Balad Kalan, located on the Patiala-Sangrur highway, has emerged as the centre for this struggle, according to the report. This is owing to the fact that the Panchayat owns 375 acres of land, whereby the ZPSC has taken control of “a substantial 125 acres” by bidding through representatives of the local ZPSC committee. They have also been able to reduce the auction price for Dalits.

Group of men and women sitting in front of makeshift Gurudwara
In Kheri village of Sangrur, the villagers are fighting for homestead land. Photo source: Janhastakshep report

Surprisingly, the report says that in Jhaneri village of Sangrur land was leased for a gaushala at mere Rs 7000 for thirty years period earlier this year. This has prompted the ZPSC to demand a further reduction in the price. The team-members also met the District Collector Mr. Thind, who told them that this particular transfer had happened at a huge loss of revenue to the government but couldn’t inform the team as to what regulation had allowed the administration to go ahead with the decision.

Political Response

Explaining the political response to the movement, the report says that the BJP and Akali Dal are “openly hostile” to the Dalit peasants. The Congress, which had protested outside the Bhawanigarh police station on June 1, has “largely kept silent on this issue” according to the report. The Aam Admi Party, which has been campaigning regularly in the state ahead of the Assembly elections in 2017, too hasn’t taken cognisance of the protests although Bhagwant Mann of AAP is the MP from Sangrur. The report observes the BSP and the peasant organisations of the Communist parties as sympathetic to the struggle, although news reports suggest that the ZPSC has “resisted” taking support from any political party.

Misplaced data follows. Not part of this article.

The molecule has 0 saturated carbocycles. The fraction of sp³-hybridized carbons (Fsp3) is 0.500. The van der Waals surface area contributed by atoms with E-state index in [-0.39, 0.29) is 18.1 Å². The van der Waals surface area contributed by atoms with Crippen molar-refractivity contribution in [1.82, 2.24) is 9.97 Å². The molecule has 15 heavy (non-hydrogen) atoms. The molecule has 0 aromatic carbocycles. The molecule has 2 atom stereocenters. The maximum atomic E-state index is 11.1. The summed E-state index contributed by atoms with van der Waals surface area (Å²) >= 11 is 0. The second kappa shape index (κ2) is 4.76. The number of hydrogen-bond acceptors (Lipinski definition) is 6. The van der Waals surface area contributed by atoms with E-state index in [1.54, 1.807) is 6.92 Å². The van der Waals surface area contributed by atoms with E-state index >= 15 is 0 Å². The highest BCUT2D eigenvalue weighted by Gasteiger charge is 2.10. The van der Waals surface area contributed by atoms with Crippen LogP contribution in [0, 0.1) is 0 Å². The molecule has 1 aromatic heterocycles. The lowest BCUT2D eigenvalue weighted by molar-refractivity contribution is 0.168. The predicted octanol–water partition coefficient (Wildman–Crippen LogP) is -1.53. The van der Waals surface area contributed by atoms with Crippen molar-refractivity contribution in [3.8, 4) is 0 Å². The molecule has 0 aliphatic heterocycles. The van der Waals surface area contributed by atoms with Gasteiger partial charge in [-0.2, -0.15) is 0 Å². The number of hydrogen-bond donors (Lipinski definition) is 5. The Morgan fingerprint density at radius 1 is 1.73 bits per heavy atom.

The report further observes that “the economic status and the ownership of productive resources by the SCs in Punjab is grossly out of sync with their numerical strength”. It cites the 2011 census to show that the SC population in Punjab (31.94 percent) is the highest in the country, 73.33 percent of which lives in rural areas. It then cites the 2010-11 agricultural census to show that this huge population owns only 6.02 percent of all land holdings and 3.2 percent area of the state.

The Future Of The Movement

villagers gathered under a makeshift tent
“Dalit peasants staging a dharna on their land in Bald Kalan village.” Photo Source: Janhastakshep report

The future of the movement, the report says, could include the demand for allocation of remaining Panchayat land to poor peasants at an affordable rent and with security of tenure, which might further include a right to ownership of this land. “Capture of ceiling surplus land held by the landlords and rich peasants is envisaged” for an advanced stage, the report says.

Rajinder Sachar, who chaired the Sachar Committee, also joined the small press conference at the Press Club, where the report was released. Speaking to the team-members who prepared the report, the former Chief Justice of the Delhi High Court who is known for his association with civil rights organisations, said that a “reasonable price should be fixed” for the auction of the land. He was also of the opinion that if dummy candidates were being used by rich Jat landlords, a case for fraud could be made to counter such designs.

The Report was prepared by Professor Ish Mishra of Hindu College, Dr. Vikas Bajpai of JNU, and senior journalists Rajesh Kumar and Anil Dubey after a visit to some villages in Sangrur district on the 28th and 29th of May.